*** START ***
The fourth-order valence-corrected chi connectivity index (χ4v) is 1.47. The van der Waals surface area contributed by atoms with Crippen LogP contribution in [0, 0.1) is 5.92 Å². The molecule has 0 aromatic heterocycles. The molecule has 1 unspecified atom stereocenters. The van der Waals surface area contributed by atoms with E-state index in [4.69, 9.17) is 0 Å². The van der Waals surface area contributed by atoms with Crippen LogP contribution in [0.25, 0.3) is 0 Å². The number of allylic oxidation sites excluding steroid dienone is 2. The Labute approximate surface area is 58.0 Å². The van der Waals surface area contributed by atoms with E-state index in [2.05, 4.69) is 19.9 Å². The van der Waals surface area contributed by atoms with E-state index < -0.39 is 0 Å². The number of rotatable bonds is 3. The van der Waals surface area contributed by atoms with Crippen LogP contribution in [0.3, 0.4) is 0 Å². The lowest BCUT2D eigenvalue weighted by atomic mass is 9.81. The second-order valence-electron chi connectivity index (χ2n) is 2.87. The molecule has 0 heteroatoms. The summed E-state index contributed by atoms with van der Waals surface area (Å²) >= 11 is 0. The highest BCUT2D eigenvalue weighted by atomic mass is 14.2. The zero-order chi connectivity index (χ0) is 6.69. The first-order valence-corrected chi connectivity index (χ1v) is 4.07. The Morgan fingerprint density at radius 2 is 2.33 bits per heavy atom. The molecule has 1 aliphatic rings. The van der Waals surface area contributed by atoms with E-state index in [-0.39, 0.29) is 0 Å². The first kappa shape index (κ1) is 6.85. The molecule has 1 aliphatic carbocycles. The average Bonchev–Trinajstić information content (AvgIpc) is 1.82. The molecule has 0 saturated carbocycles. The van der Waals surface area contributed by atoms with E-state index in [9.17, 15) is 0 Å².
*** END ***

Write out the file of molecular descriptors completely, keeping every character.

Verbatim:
The fourth-order valence-corrected chi connectivity index (χ4v) is 1.47. The van der Waals surface area contributed by atoms with Crippen LogP contribution in [0, 0.1) is 5.92 Å². The molecule has 0 aromatic heterocycles. The molecule has 1 unspecified atom stereocenters. The van der Waals surface area contributed by atoms with E-state index in [4.69, 9.17) is 0 Å². The van der Waals surface area contributed by atoms with Crippen LogP contribution in [0.25, 0.3) is 0 Å². The number of allylic oxidation sites excluding steroid dienone is 2. The Labute approximate surface area is 58.0 Å². The van der Waals surface area contributed by atoms with E-state index in [2.05, 4.69) is 19.9 Å². The van der Waals surface area contributed by atoms with E-state index < -0.39 is 0 Å². The number of rotatable bonds is 3. The van der Waals surface area contributed by atoms with Crippen LogP contribution in [0.3, 0.4) is 0 Å². The lowest BCUT2D eigenvalue weighted by atomic mass is 9.81. The second-order valence-electron chi connectivity index (χ2n) is 2.87. The molecule has 0 heteroatoms. The summed E-state index contributed by atoms with van der Waals surface area (Å²) >= 11 is 0. The highest BCUT2D eigenvalue weighted by atomic mass is 14.2. The zero-order chi connectivity index (χ0) is 6.69. The first-order valence-corrected chi connectivity index (χ1v) is 4.07. The Morgan fingerprint density at radius 2 is 2.33 bits per heavy atom. The molecule has 1 aliphatic rings. The van der Waals surface area contributed by atoms with E-state index in [-0.39, 0.29) is 0 Å². The first kappa shape index (κ1) is 6.85. The molecule has 1 aliphatic carbocycles. The average Bonchev–Trinajstić information content (AvgIpc) is 1.82. The molecule has 0 saturated carbocycles. The van der Waals surface area contributed by atoms with E-state index in [9.17, 15) is 0 Å².